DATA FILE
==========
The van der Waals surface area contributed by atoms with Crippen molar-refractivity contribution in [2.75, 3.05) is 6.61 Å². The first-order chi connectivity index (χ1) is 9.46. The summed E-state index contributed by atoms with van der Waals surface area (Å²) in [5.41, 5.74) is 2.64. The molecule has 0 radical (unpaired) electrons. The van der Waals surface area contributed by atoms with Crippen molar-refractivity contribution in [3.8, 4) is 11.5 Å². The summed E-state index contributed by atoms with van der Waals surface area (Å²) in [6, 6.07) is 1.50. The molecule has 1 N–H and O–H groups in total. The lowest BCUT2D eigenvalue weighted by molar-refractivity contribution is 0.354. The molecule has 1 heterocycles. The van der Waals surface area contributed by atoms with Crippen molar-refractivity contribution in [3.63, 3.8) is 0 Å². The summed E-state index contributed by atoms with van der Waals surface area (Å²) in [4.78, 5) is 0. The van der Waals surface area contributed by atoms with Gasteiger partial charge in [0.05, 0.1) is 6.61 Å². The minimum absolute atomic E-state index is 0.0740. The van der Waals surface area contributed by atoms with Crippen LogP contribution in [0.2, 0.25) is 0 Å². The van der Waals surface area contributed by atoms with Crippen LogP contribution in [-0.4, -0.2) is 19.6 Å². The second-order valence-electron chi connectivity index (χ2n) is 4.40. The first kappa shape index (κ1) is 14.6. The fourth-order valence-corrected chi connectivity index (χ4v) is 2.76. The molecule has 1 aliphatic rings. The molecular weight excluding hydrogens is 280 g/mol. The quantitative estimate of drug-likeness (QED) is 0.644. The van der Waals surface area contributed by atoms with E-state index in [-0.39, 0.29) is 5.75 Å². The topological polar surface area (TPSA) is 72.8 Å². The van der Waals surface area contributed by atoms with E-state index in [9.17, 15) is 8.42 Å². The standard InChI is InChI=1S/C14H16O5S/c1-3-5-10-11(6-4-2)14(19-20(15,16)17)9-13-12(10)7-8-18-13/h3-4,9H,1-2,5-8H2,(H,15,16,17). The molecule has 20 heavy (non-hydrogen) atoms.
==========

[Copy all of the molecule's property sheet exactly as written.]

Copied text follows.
The van der Waals surface area contributed by atoms with Crippen molar-refractivity contribution in [2.75, 3.05) is 6.61 Å². The first-order chi connectivity index (χ1) is 9.46. The summed E-state index contributed by atoms with van der Waals surface area (Å²) in [5.41, 5.74) is 2.64. The molecule has 0 radical (unpaired) electrons. The van der Waals surface area contributed by atoms with Crippen molar-refractivity contribution in [3.8, 4) is 11.5 Å². The summed E-state index contributed by atoms with van der Waals surface area (Å²) in [6, 6.07) is 1.50. The molecule has 1 N–H and O–H groups in total. The lowest BCUT2D eigenvalue weighted by molar-refractivity contribution is 0.354. The molecule has 1 heterocycles. The van der Waals surface area contributed by atoms with Crippen molar-refractivity contribution in [3.63, 3.8) is 0 Å². The summed E-state index contributed by atoms with van der Waals surface area (Å²) in [4.78, 5) is 0. The van der Waals surface area contributed by atoms with Gasteiger partial charge in [0.05, 0.1) is 6.61 Å². The minimum absolute atomic E-state index is 0.0740. The van der Waals surface area contributed by atoms with Crippen LogP contribution in [0.2, 0.25) is 0 Å². The van der Waals surface area contributed by atoms with Crippen LogP contribution in [-0.4, -0.2) is 19.6 Å². The second-order valence-electron chi connectivity index (χ2n) is 4.40. The first kappa shape index (κ1) is 14.6. The fourth-order valence-corrected chi connectivity index (χ4v) is 2.76. The molecule has 1 aliphatic rings. The molecular weight excluding hydrogens is 280 g/mol. The quantitative estimate of drug-likeness (QED) is 0.644. The van der Waals surface area contributed by atoms with E-state index in [-0.39, 0.29) is 5.75 Å². The topological polar surface area (TPSA) is 72.8 Å². The van der Waals surface area contributed by atoms with E-state index in [9.17, 15) is 8.42 Å². The standard InChI is InChI=1S/C14H16O5S/c1-3-5-10-11(6-4-2)14(19-20(15,16)17)9-13-12(10)7-8-18-13/h3-4,9H,1-2,5-8H2,(H,15,16,17). The molecule has 20 heavy (non-hydrogen) atoms.